The outdoor climbing enthusiast says he was “dragged” into climbing when he was in college. At the time, “I had no interest or desire. The feet-off-the-ground thing was not for me,” he said. But he wound up taking a climbing course in college and “it just took off from there.”
Now in his mid-50s, Kochte, who works as a mission specialist at the Johns Hopkins Applied Physics Laboratory, enjoys moving over rocks and seeing them from different perspectives.
He finds that every place he hikes offers a different climbing experience. Maryland does not have a lot of big cliffs like you’ll find in more mountainous states, but there is still “good quality rock” nearby, he said. As examples, he lists Rocks State Park in Harford County, the Carderock Recreation Area overlooking the Maryland bank of the Potomac River in Montgomery County, the cliffs over the Potomac River at Great Falls Park in Virginia, and the Blue Ridge Mountains.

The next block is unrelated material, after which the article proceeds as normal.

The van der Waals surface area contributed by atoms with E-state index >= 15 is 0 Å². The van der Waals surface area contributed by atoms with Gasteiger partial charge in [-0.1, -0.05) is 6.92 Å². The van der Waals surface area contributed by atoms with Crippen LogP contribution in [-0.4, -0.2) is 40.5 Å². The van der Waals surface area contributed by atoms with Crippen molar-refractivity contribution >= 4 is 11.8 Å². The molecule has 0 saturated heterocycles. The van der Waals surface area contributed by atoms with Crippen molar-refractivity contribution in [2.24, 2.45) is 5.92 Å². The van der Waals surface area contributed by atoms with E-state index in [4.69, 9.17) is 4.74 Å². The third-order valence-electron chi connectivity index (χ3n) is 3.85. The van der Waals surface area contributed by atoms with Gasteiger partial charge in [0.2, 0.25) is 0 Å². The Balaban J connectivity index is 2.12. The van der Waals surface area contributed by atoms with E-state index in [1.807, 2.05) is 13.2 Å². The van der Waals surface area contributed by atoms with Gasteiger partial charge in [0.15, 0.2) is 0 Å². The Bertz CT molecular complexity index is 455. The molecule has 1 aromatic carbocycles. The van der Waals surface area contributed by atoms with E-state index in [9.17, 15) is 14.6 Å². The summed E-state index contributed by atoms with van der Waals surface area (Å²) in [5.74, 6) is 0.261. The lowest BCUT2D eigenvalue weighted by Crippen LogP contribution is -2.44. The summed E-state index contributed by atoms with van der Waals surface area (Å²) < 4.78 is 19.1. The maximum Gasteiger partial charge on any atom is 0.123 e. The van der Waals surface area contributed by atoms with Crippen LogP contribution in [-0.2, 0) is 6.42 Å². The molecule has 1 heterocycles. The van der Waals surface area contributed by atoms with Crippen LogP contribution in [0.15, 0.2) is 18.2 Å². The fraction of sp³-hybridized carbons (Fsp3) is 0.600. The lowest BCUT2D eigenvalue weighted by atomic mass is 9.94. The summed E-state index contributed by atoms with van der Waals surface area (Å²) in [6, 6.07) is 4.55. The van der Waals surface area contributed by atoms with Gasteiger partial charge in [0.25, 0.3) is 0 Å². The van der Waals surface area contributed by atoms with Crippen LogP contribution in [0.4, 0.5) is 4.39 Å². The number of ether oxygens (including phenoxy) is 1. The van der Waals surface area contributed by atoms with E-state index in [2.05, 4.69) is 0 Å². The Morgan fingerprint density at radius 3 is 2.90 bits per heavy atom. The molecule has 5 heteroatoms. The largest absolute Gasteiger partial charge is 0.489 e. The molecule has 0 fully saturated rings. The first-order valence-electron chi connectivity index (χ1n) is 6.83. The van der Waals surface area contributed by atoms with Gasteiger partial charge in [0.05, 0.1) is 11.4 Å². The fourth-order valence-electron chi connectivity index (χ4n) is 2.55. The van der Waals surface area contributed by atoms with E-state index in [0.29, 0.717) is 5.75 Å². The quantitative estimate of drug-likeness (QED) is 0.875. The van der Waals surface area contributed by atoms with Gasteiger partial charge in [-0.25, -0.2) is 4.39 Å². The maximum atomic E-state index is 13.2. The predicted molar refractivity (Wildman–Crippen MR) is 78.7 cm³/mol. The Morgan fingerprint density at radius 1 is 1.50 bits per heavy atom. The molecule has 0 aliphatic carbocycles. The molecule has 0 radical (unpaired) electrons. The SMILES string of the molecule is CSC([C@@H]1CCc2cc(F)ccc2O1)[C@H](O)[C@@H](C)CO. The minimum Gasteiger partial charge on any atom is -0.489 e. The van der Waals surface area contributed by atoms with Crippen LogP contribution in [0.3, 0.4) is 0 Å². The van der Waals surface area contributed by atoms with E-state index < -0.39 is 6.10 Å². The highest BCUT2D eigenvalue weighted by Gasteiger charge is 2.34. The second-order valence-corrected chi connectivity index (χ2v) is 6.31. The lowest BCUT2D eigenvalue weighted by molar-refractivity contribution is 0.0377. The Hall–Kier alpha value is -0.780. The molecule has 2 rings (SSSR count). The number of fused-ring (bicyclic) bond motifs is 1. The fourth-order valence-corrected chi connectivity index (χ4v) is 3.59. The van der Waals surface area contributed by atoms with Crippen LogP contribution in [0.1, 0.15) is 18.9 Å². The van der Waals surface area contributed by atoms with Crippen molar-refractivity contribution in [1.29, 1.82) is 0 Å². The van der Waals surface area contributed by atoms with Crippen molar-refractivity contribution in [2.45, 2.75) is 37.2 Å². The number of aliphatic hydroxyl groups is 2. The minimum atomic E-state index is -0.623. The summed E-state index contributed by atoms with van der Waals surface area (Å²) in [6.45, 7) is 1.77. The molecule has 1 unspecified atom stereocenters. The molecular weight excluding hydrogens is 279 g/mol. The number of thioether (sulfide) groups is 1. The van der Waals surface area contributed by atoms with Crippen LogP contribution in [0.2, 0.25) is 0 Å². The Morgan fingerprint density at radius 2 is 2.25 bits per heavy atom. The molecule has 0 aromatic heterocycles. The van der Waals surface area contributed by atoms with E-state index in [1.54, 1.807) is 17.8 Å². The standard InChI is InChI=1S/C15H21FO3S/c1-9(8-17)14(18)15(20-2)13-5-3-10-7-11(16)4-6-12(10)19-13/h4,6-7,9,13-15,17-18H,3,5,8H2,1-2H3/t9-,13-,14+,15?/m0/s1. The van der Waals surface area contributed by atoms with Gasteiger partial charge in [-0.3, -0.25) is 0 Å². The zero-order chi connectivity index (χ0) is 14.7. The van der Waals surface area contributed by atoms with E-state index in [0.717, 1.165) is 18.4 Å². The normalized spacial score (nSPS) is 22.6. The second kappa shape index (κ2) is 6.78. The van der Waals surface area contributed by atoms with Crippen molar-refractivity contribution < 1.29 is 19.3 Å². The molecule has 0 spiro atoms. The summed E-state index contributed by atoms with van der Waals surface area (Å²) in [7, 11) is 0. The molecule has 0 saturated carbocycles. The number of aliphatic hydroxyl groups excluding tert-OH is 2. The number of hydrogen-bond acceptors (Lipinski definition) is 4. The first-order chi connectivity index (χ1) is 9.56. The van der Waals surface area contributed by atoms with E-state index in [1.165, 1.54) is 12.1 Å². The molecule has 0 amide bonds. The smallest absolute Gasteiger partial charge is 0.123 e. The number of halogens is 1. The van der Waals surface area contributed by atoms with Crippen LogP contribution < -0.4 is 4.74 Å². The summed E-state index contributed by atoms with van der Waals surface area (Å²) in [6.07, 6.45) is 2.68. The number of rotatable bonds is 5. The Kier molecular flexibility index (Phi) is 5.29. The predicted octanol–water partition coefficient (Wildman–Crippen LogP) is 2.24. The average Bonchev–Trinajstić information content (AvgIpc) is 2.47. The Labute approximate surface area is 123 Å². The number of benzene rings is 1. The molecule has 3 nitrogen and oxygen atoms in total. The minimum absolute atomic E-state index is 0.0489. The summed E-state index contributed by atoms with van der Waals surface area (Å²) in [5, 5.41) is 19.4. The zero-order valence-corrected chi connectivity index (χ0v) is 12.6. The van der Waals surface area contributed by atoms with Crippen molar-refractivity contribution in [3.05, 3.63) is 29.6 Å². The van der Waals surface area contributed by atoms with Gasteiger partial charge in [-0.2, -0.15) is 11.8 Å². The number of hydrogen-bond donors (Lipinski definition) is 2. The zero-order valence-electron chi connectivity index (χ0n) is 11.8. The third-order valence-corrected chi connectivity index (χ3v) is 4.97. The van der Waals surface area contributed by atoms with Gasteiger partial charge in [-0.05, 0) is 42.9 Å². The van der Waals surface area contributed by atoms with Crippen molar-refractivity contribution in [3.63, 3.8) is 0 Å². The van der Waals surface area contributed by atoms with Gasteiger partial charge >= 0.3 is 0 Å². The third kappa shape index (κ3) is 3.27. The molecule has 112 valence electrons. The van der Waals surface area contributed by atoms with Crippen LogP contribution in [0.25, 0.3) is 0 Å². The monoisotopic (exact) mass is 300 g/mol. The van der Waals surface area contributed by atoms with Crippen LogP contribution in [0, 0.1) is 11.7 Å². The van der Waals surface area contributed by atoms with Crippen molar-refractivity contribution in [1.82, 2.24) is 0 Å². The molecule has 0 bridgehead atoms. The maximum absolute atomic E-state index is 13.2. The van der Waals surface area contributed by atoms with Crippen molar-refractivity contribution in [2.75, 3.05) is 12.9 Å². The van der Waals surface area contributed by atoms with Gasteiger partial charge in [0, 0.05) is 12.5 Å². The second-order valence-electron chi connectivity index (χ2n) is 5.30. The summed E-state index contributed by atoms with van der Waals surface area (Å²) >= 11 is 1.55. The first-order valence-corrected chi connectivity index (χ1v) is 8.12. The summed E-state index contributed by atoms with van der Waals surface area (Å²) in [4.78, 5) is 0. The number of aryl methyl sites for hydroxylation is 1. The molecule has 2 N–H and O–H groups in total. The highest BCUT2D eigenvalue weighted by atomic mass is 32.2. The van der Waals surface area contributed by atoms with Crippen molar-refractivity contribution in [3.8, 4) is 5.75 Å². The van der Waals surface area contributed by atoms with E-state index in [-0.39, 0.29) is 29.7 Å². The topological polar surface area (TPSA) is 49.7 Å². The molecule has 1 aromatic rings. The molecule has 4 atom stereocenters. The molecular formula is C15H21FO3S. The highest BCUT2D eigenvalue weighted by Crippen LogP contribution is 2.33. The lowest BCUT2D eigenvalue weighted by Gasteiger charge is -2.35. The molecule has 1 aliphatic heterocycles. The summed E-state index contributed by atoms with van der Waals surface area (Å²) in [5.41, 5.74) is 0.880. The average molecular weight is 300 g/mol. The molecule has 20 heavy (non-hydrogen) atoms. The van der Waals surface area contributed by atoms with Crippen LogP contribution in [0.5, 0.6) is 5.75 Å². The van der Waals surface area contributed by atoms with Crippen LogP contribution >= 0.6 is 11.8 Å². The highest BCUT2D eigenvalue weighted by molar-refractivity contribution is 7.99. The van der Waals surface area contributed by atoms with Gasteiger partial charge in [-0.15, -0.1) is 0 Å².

Want to give it a try?
Here’s a start suggested by Cornelius at Earth Treks Columbia: Come in between 9 a.m. and 5 p.m. Saturday or Sunday and sign up for an open climb for $25. That includes three climbs assisted by an instructor who will handle the ropes.
If that whets your appetite for more, take Earth Trek’s Intro to Climbing class ($39, equipment included) where you learn the safety systems of belaying, basic knot tying, and basic climbing movements. It’s designed to give you the skills needed to climb independently at the climbing center.
Earth Treks Columbia Climbing Center is at 7125-C Columbia Gateway Drive, Columbia. All climbers must complete a waiver and watch a bouldering orientation video. To learn more, see www.earthtreksclimbing.com and www.facebook.com/Earth. Treks.Columbia or call (410) 872-0060.
Carol Sorgen and Lisa Crutchfield contributed to this article.